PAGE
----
If you are actually concerned about that, you should consult your lawyer.

I have a non compete at my current job and I notified my future employer of this.

So your future employer is willing to hire you in spite of your disclosed non-compete agreement. For me, that might say something about your future employer.

Perhaps they have concluded that your non-compete is not enforceable (in which case you might be unnecessarily worried). Or perhaps they just don't care either way (in which case that would worry me).

  • 1
    For that last bit about the future employer (FE), without knowing the text of the non-compete you can't ascribe any motivation/behavior/etc to them. It could be that the non-compete is pure BS and that they recognize it, or it could mean that the FE is sleazy. We have no way of telling the difference given the the information provided by the OP. And I don't think you can use the OP's rationale as indicative of the FE's behavior. – Peter M Mar 20 '17 at 12:48
  • But we don't know if they said nothing. That's another assumption! LOL. But anyway I know where you are coming from. The FE could just be on the hook for damages as much as the OP if the FE is accused of using trade secrets etc unfairly gained by the OP ignoring the non-compete. As such the FE should be seeing the OP as a liability - if the non-compete is valid. (which I just wrote without seeing you comment above) – Peter M Mar 20 '17 at 13:00
  • Hey it's OP here. I work in trading and the non compete prohibits me from working in any investment role for 9 months, whether it be directly managing investments or giving advice. – Joe Mar 20 '17 at 13:31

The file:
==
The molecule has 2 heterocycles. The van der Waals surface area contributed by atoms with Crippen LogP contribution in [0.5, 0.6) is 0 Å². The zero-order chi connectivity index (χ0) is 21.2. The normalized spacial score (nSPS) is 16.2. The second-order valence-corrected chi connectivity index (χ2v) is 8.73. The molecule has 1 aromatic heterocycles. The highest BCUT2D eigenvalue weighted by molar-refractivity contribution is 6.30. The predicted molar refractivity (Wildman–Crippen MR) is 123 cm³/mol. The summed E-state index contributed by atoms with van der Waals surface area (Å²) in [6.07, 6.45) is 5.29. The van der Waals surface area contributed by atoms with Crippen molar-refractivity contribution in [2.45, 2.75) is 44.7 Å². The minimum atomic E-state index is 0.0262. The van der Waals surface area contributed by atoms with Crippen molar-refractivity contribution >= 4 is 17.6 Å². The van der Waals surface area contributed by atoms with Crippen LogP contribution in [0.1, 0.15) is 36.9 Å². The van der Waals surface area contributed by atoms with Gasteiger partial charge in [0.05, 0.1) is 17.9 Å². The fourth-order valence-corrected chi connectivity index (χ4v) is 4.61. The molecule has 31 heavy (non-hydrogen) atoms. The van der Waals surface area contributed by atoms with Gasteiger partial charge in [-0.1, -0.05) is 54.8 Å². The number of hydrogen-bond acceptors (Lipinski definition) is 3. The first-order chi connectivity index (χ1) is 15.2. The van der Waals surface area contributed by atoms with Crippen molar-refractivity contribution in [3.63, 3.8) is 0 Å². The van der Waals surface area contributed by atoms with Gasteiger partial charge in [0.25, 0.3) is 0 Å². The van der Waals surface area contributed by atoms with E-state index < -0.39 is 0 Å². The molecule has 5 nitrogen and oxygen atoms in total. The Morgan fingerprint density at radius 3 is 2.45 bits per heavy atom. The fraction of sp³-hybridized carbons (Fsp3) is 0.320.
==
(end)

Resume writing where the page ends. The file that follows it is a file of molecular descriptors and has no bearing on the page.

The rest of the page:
It honestly all depends on the wording of the non-compete agreement that you signed. I've seen some that are very generic and honestly too broad to be enforced, but I've also seen some that go as far as to list specific companies that are off limits.

If working for the new company violates the agreement then you're taking a risk, sure you lessen that risk by not advertising your new job publicly but it's still a risk. You could be penalized monetarily if the employer can prove that there was actual loss to their business, for example if you worked with a client and that client takes their business to your new company. Or you can charged punitive damages for malicious behavior since you agreed to the non-compete but then violated it.

I worked as a software developer for a business that had a non-compete that, in writing, supposedly prevented me from working for ANY company that did any sort of programming in all 50 states, Canada and Mexico. I took the document to a lawyer and they said that there would be no way to enforce that on someone.

  • 1
    @JoeStrazzere You don't know that and should not be dispensing legal advice. – paparazzo Mar 20 '17 at 13:03
  • @JoeStrazzere Not going to get in dispute with you but "past employer could go after them instead of or in addition to the OP himself" sure is legal advice to me. – paparazzo Mar 20 '17 at 13:08

Not the answer you're looking for? Browse other questions tagged or ask your own question.